Students across the Los Angeles area are anticipating returning to school but more than a year of online learning leaves many with gaps in material for cumulative subjects. Math, science and language classes require a strong foundation to move on to the next levels. Math gaps will likely be the most obvious.
Many students found it challenging to learn math remotely and relied on crutches like apps that show how to solve equations. Some of these students did well in the class but will find themselves with huge deficits in knowledge when they move to the next level. The consequences of not learning math are real and will be evident in standardized testing like the PSAT.
Private tutor Steve Clark said that much of his work in normal times is to fill in the learning gaps that students experience. This past year, he said he found many of the foundational concepts of course subjects have been skimmed over or skipped completely. He feels this is to be expected, given the sudden total transition to online learning. With the help of tutors, some students might be able to bridge the educational gap and stay on pace for learning material necessary to progress in subjects like math and science.
Unfortunately, students from underserved communities may not have the same opportunities when it comes to tutoring. These students may have to retake foundational courses which will preclude them from progressing to material typically covered before senior year when standardized tests are administered. Consequently, they are likely to have a harder time scoring well on standardized tests like the SAT.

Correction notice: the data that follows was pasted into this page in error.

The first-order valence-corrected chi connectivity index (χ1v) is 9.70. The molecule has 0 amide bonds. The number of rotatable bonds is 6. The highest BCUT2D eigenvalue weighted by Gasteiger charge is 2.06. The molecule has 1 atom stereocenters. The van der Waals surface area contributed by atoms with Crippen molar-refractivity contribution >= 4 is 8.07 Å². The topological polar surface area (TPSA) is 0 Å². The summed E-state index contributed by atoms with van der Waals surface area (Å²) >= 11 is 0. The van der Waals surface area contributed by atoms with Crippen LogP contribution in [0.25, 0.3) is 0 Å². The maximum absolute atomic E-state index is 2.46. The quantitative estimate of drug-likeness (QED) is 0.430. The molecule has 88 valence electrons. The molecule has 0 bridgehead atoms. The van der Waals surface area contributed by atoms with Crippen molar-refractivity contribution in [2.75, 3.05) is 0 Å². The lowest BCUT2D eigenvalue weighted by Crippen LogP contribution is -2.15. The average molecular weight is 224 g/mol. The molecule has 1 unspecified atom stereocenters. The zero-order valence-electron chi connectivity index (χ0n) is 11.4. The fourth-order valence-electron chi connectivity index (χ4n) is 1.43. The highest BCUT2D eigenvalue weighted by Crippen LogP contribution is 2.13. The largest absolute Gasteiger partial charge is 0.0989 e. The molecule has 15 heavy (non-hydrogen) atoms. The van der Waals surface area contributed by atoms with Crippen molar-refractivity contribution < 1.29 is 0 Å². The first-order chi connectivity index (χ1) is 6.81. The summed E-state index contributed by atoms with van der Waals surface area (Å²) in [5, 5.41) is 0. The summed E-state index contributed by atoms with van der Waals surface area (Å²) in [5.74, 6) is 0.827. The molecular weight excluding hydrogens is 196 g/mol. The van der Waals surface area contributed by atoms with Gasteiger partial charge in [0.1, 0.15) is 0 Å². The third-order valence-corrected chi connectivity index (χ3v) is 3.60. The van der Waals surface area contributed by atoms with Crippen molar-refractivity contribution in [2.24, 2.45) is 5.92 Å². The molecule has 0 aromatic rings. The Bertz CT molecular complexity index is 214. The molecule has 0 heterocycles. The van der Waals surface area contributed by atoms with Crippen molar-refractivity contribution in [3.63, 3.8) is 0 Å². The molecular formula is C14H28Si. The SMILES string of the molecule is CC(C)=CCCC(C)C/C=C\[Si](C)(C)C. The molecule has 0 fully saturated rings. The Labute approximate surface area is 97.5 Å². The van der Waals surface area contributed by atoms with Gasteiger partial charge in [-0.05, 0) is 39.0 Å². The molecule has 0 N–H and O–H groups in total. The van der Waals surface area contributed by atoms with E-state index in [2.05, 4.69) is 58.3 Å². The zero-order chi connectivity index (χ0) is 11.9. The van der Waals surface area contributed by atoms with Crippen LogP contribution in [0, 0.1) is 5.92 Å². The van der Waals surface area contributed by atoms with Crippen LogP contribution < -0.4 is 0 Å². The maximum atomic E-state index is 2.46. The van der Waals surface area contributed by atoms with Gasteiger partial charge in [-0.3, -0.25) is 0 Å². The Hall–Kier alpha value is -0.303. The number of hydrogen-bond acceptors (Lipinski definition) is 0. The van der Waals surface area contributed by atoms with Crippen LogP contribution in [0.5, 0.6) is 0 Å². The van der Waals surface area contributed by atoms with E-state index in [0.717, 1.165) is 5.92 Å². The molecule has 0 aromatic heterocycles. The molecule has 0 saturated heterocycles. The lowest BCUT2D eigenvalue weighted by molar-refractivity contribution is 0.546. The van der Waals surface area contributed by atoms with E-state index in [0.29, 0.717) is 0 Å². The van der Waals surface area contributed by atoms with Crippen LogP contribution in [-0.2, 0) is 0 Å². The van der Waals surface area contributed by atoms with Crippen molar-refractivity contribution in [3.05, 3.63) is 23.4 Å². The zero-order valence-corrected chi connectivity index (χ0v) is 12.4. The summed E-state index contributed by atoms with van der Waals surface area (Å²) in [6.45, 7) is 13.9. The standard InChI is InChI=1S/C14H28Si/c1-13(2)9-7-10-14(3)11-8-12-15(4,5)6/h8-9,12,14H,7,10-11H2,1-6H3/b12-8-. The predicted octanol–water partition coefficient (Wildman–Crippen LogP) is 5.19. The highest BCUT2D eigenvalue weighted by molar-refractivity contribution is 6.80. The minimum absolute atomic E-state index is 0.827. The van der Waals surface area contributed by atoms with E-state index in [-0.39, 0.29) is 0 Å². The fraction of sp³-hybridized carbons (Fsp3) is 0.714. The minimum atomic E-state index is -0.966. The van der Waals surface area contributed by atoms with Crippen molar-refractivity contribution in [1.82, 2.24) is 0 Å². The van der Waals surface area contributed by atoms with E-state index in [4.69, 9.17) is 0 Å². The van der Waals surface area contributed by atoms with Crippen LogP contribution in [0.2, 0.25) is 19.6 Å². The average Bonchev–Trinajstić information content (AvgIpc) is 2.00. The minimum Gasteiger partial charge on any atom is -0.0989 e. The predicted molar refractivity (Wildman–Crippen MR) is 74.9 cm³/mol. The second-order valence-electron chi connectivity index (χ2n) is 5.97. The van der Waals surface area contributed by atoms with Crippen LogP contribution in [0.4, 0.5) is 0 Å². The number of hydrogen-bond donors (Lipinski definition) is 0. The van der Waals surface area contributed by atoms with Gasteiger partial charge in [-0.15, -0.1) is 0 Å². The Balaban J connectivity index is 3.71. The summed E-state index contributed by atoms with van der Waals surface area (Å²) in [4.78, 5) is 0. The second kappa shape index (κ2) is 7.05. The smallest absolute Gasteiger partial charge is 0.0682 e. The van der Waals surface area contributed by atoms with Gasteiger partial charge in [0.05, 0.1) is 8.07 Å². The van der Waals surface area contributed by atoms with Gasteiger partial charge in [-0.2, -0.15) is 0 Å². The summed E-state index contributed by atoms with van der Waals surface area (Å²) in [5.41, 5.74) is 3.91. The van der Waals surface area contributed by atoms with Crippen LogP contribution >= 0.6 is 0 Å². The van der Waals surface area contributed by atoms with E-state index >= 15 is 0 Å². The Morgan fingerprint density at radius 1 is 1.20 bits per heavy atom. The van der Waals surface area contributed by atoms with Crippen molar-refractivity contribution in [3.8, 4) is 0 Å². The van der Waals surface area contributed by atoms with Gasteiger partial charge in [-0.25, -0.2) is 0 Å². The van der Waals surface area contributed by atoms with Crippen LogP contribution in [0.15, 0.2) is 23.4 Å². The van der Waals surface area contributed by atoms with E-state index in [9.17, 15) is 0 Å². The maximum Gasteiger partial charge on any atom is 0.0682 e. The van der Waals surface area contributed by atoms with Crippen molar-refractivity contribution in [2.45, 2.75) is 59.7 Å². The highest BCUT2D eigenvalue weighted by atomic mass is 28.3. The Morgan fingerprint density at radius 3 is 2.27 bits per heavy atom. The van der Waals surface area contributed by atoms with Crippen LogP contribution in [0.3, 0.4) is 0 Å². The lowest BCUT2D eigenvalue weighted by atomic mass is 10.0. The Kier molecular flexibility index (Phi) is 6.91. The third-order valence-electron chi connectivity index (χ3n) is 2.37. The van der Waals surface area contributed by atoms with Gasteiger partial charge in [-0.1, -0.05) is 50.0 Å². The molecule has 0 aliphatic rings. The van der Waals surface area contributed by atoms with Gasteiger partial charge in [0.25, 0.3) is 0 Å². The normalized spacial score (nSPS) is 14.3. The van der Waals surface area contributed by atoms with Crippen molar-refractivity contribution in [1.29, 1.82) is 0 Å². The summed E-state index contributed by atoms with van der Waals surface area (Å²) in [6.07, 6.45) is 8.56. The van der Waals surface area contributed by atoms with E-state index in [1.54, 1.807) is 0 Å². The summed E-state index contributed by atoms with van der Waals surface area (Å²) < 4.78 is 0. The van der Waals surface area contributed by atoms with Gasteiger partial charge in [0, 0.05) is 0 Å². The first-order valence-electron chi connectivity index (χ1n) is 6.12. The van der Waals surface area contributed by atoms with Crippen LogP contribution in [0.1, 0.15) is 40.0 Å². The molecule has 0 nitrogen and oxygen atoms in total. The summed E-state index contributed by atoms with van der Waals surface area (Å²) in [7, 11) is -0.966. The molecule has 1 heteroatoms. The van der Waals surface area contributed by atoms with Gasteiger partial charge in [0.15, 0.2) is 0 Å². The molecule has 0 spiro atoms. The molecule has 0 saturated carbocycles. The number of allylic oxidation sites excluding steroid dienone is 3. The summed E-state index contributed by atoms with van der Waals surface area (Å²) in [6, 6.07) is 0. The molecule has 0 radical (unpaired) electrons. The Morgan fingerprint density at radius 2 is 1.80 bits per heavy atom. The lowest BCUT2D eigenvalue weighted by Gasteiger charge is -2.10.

A number of compassionate teens have started free online tutoring for students from underserved communities. Sarah Shapiro started CovidnineTeen Project which has served more than 600 students in 14 different counties.
Phil Black of Prepwell Academy, a private college coach who prepares high school students for the rigors of the college admissions process, cautions that many students are significantly behind in math aptitude. He warns parents to not trust that an A in last years math means they learned anything.
He said he recommends parents to have frank conversations their your child and keep close tabs on how they are progressing. He also suggests that the parents of juniors might have to adjust their expectations on how well their child will do on the SAT or ACT.
The long term impacts of online learning remain to be seen and schools will face challenges when adjusting curriculum for the disparate levels.